|Rose and Roy with Jerry|
(undated/in front of what appears to be a ship)
The exact years Jerry was in school in Guatemala are unclear, and family members are not sure whether it was a regular school or a military school, but his brother Roy recalls that before going to Guatemala, Jerry had been very ill and hospitalized for months in New York for his asthma, and he was actually sent to Guatemala to improve his health--and apparently it worked, because Roy reports that Jerry was much better on his return. Certainly, he recovered enough to be able to serve overseas during World War II. He later revisited Guatemala with his bride during their honeymoon, so one can assume he had fond memories of his time there.
I did a bit of research on Guatemala and discovered that the climate is far more varied than I previously realized. In the mountains in Guatemala, it is actually quite cool. In any case, I imagine there was far less pollution in Guatemala than in Brooklyn, so Jerry's sojourn in Guatemala now makes a lot more sense. This now makes a lot more sense to me--and in fact in the same period many people in New York City sent family members to the Adirondacks to recover from lung diseases such a tuberculosis, because of the clean, unpolluted fresh mountain air and sunshine.
My own Uncle Jimmy also suffered from asthma, and I had often wondered why my grandparents chose to send him to Fishburne Academy, a military boarding school in Virginia, unlike his siblings, who attended day schools at home in Washington, DC.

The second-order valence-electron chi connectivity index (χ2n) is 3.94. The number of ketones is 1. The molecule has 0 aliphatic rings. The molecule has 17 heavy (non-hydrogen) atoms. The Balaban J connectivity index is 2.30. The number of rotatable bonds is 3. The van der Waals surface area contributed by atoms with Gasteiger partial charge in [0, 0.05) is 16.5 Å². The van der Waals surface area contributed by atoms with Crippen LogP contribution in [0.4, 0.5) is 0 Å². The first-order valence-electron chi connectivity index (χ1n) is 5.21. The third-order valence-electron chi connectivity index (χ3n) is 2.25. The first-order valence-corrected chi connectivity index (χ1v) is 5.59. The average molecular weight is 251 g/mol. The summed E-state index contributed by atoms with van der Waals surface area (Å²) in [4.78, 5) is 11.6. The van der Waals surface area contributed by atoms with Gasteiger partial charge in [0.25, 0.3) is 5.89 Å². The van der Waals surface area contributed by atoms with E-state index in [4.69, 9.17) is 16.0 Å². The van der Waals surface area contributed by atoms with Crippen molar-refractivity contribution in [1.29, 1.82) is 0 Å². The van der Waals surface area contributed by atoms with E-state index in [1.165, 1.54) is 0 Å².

After getting the information from Roy and Dinah which helped me piece together the story, it now dawns on me that Uncle Jimmy probably went to Fishburne for exactly the same reasons as Ross's father Roy went to Guatemela, because Fishburne was located in the mountains of Virginia, with cool, fresh, clean air during the entire school year. (Washington DC classrooms were beastly hot and humid in September, May, and June.)
Also, at that time, I believe that many people still heated their homes with coal and the pollution levels in densely populated cities such as New York and Washington must have been terrible during the winter months. I assume that rural mountainous areas would have had pristine fresh air.
Indeed, Paul Schaefer, the noted environmental advocate who built the home we live in and who also fought to preserve the beautiful old-growth forest adjacent to the natural burial preseve where Ross is buried a mile away from here, traced his own love of wilderness to a time in his childhood when he and his brothers accompanied his mother to the Adirondacks in the hopes that the mountain air and vistas would "refresh her spirits and restore her ailing health."
Ross had some asthma as well, though fortunately not as severe as his father's, perhaps in part because environmental regulations have greatly reduced air pollution levels. I do remember that his asthma was worst during polluted times, and one of the reasons Ross loved living up here in Upstate New York since 1989 was that the air was far more pristine than anywhere else he had ever lived. He and I both rejoiced in all the natural beauty of the mountains and the fresh clean air surrounding us.
[Note: an early version of this post, which I created when I woke up in the middle of last night and couldn't sleep for a while, contained numerous errors. I think I have now corrected most of them but appreciate hearing from anyone with more to share. Thanks to Dinah and my mother for pointing them out. I welcome any additional corrections, additions, and clarifications.]